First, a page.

1845, authorial voice, California gold rush, characterization, Chile, fate, feminism, historical fiction, Isabel Allende, nineteenth century, obsessive love
Review: Daughter of Fortune, by Isabel Allende
Harper/Perennial, 2000. 399 pp. $15
“Any man, as miserable a man as he may be, can do whatever he wants with you.” But Eliza Sommers, a vivacious sixteen-year-old, doesn’t believe this dire prediction, which means, of course, that she’ll have to live it out to learn in her own way.
Since this is the late 1840s in Valparaíso, Chile, and Eliza’s a foundling child to English guardians, her stubborn belief in romantic passion pits her against a strict Victorian code. If her adoptive parents have anything to say about it, Eliza will be safely married off to a respectable, established, older man, the most she can hope for, especially given her shameful origins. Not that her foster mother, Rose, has much to say for marriage, having never tried it herself. “All husbands are boring,” she says. “No woman with an ounce of sense gets married to be entertained, she marries to be maintained.”
However, Eliza begins a clandestine affair with Joaquín, a dirt-poor young man of electric presence, who bolts for California when news of the gold strike of 1849 reaches Valparaíso. Be it known that Joaquín isn’t worth two minutes of Eliza’s time. Writer of floridly passionate letters, he’s disappointing in person, lecturing her about revolution and redistribution of wealth–when he bothers to talk, that is. Mostly, he uses her for sex, not bothering to wonder whether she has needs or desires, leaving her more hurt and frustrated than she realizes. But since Eliza’s fated to be trapped, she lets herself get swept up. Or so Allende asks us to believe.
I’m not sure I do, entirely. Eliza has wanted freedom all her life, but that’s not what Joaquín represents, despite his political soapboxing, a wonderful irony that utterly escapes her–and keeps escaping her well past any credible sell-by date.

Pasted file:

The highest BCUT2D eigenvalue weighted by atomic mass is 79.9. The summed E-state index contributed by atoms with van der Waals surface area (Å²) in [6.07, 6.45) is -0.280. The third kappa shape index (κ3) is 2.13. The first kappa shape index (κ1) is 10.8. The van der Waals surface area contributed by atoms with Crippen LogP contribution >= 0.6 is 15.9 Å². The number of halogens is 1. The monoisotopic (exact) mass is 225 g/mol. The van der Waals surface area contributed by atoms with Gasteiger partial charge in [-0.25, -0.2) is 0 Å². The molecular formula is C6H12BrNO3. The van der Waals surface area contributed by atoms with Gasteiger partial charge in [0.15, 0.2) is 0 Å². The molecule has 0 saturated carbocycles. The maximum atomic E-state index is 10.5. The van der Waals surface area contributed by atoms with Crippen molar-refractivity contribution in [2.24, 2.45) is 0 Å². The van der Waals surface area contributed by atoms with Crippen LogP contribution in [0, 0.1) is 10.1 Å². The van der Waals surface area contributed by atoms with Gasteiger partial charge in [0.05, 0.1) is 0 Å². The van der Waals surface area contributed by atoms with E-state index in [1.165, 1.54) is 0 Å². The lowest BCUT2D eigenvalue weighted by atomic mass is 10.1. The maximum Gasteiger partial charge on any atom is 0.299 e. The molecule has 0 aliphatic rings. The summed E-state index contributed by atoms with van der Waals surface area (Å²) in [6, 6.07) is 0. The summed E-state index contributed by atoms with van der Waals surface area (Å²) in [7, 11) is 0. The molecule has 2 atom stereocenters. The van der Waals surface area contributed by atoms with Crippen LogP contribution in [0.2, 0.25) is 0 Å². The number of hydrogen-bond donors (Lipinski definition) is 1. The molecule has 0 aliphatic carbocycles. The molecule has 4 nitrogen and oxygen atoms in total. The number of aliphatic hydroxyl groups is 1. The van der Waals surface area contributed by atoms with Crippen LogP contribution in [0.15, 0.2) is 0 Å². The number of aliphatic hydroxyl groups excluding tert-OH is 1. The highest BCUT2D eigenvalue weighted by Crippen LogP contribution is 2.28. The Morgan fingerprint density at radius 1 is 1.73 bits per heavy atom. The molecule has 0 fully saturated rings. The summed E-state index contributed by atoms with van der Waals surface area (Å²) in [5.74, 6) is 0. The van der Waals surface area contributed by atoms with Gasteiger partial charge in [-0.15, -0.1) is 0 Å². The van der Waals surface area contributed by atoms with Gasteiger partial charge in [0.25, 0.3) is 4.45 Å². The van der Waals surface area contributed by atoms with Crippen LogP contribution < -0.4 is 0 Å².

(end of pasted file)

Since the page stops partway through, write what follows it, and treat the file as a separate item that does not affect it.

In the Sommers’ home she had lived shut up within four walls, in a stagnant atmosphere where time moved in circles and where she could barely glimpse the horizon through distorted windowpanes. She had grown up clad in the impenetrable armor of good manners and conventions, trained from girlhood to please and serve, bound by corset, routines, social norms, and fear.
But this is a novel, and the requisite wise woman has said that Eliza is doomed to suffer. So the girl bends her considerable resourcefulness and courage to follow Joaquín to California, managing to stow away through the aid of Tao Ch’ien, a Chinese doctor, who becomes her friend and mentor.
In California, he tries to protect Eliza from herself, with intermittent success. I liked this part of Daughter of Fortune the best, starting with the descriptions of the hard life, frontier justice, and greed, but also what the gold rush offers, the chance to be free and make something of oneself. Eliza embraces it wholeheartedly, thanks in part to the passing parade of larger-than-life characters, who prompt her to live larger herself. Along the way, Allende makes excellent observations about what love means for powerless women, and how pride, male and female, gets in the way of intimacy.
I dislike her habit of explaining motivations at length, however beautifully she writes (as with the quote above). More annoying is how she reveals secrets out of the blue, as if, by clapping her hands, she can avoid having to unfold them in her narrative. Whatever reversals of story or character they imply simply happen–poof. She does this twice, and each feels like a cheap conjuring trick, as if to tell the reader, Fooled you!
Nevertheless, Daughter of Fortune is a wild ride, entertaining, vivid, and colorful. I’m impressed at how Allende renders the gold rush in many, complex facets, and, except for Eliza’s obsession with Joaquín, how the author explores the many layers of love and attraction.
Disclaimer: I obtained my reading copy of this book from the public library.